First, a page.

It is never to early to start planning for summer vacations and what better way to do that than through reading some great books. Today we are sharing Our Favorite Books on African American Beaches. If you love history and enjoy spending time on the water, these books are perfect for you. Take a trip through history and learn about these historically African American Beaches and Resorts.
Our Favorite Books on African American Beaches
Focusing on the lives of three black Americans from northeastern Florida–an unarmed motorist killed by a white cop, the granddaughter of the state’s first black millionaire, and novelist Zora Neale Hurston–the author plumbs the soul of American race relations and shows how these stories convey important lessons about the American experiment.
In 1928, Eli Reid purchased 400 acres of picturesque property on the banks of the Chowan River in Hertford County, North Carolina. Soon after he acquired the land, Reid began turning the area into a Segregation-era resort for African Americans, and Chowan Beach was born.
As the resort began to take shape in the late 1920s, it was clear that something special had been started. Wide sandy beaches were built, and construction was immediately started on guest cottages, bathhouses, a dance hall, photo studio, restaurant, picnic area and magnificent German-made carousel. Chowan Beach was an immediate success, and throngs of African Americans began to stream in from across North Carolina and the East Coast to relax and enjoy the atmosphere and spectacular views–an oasis of fun in a social desert of limited opportunities and unfair treatment. The water was cool and refreshing, the crowds were friendly, and the music was hot, as the beach was a popular stop for musicians touring on the “Chitlin Circuit,” including B.B. King, James Brown, Sam Cooke and The Drifters.
In this nostalgic new book, author Frank Stephenson brings back the glory days of Chowan Beach with an array of vintage photographs and a brief history of the area. Come along as Stephenson revisits the past of this beloved beach and offers a reminder of what it meant to generations of African American visitors.
Highland Beach was founded in the summer of 1893 by Charles Douglass and his wife Laura after they had been turned away from a restaurant at the nearby Bay Ridge resort because of their race. They brought a 40-acre tract on the Chesapeake Bay with 500 feet of beachfront and turned it into a summer enclave for their family and friends. It became a gathering place for upper-class blacks, including many of the well known personages of the age. Among the residents and guests were Paul Robeson, D.C. municipal court judge Robert Terrell and his wife Dr. Mary Church Terrell, Booker T. Washington, Robert Weaver, Alex Haley, W.E.B. DuBois, and poets Langston Hughes and Paul Laurence Dunbar. Charles Douglass’ father, the famous abolitionist Frederick Douglass, visited and would have become a resident had he not died before the house that his son was building for him was completed.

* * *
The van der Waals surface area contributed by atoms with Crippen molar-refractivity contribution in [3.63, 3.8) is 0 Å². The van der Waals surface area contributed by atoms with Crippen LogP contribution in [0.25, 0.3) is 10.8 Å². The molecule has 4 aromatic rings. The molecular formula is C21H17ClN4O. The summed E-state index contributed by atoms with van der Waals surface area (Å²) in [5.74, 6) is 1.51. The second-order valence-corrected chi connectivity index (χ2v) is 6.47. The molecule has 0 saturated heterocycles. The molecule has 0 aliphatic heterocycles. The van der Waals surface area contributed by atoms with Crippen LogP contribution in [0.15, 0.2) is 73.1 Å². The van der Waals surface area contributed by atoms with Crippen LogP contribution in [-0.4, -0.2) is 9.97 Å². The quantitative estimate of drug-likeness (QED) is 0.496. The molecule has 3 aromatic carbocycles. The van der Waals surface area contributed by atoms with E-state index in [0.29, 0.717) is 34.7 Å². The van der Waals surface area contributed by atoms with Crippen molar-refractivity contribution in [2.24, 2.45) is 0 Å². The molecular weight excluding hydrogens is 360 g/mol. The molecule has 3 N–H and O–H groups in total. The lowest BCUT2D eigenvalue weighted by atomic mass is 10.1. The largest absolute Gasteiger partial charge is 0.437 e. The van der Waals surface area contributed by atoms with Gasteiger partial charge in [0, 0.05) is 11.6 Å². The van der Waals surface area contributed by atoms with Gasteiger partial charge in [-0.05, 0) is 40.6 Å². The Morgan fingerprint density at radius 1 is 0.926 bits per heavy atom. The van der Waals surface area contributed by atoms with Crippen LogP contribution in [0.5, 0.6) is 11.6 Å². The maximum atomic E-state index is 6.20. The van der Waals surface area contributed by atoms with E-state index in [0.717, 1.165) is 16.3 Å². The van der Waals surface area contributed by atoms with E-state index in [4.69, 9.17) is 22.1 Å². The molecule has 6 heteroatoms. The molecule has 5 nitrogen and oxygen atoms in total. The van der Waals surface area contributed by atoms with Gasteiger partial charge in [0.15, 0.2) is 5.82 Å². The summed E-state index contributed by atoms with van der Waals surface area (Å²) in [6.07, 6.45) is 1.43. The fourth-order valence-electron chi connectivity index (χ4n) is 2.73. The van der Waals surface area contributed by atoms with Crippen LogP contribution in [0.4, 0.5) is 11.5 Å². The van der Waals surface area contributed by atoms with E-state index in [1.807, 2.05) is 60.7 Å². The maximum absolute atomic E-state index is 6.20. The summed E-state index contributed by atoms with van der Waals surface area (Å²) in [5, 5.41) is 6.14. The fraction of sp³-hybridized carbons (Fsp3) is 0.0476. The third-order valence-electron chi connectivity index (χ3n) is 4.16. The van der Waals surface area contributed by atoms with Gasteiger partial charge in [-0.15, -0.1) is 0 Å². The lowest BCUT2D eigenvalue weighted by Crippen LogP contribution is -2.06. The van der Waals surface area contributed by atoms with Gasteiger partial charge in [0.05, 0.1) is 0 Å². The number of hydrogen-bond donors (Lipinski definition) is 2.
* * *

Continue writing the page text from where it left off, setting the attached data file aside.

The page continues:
When Highland Beach was incorporated in 1922 it became the first African-American municipality in Maryland. Although founded as a summer resort, it is now a town of year-round residents who choose not to permit commercial establishments. There are some sixty homes, many of them still owned and occupied by descendants of the original settlers. The residents are proud and protective of their town’s heritage, established over a century ago by proud and successful people determined to overcome the prejudices of their post-Reconstruction times. Highland Beach (on Chesapeake Bay) is the home of Twin Oaks, the Frederick Douglass Museum and Cultural Center.
Idlewild: The Rise, Decline, and Rebirth of a Unique African American Resort Town
In 1912, white land developers founded Idlewild, an African American resort community in western Michigan. Over the following decades, the town became one of the country’s foremost vacation destinations for the black middle class, during its peak drawing tens of thousands of visitors annually and hosting the era’s premier entertainers, such as The Four Tops, Della Reese, Brook Benton, and George Kirby. With the civil rights movement and the resulting expansion of recreation options available to African Americans, Idlewild suffered a sharp social and economic decline, and by the early 1980s the town had become a struggling retirement community in the midst of financial and political crises.
Meticulously researched and unearthing never-before-seen historical material, Ronald J. Stephens’s book examines the rapid rise and decline of this pivotal landmark in African American and leisure history, in the process exploring intersections among race, class, tourism, entertainment, and historic preservation in the United States. Featuring a wealth of fieldwork on contemporary Idlewild, the book also takes a candid look at recent revitalization efforts and analyzes the possibilities for a future resurgence of this national treasure.
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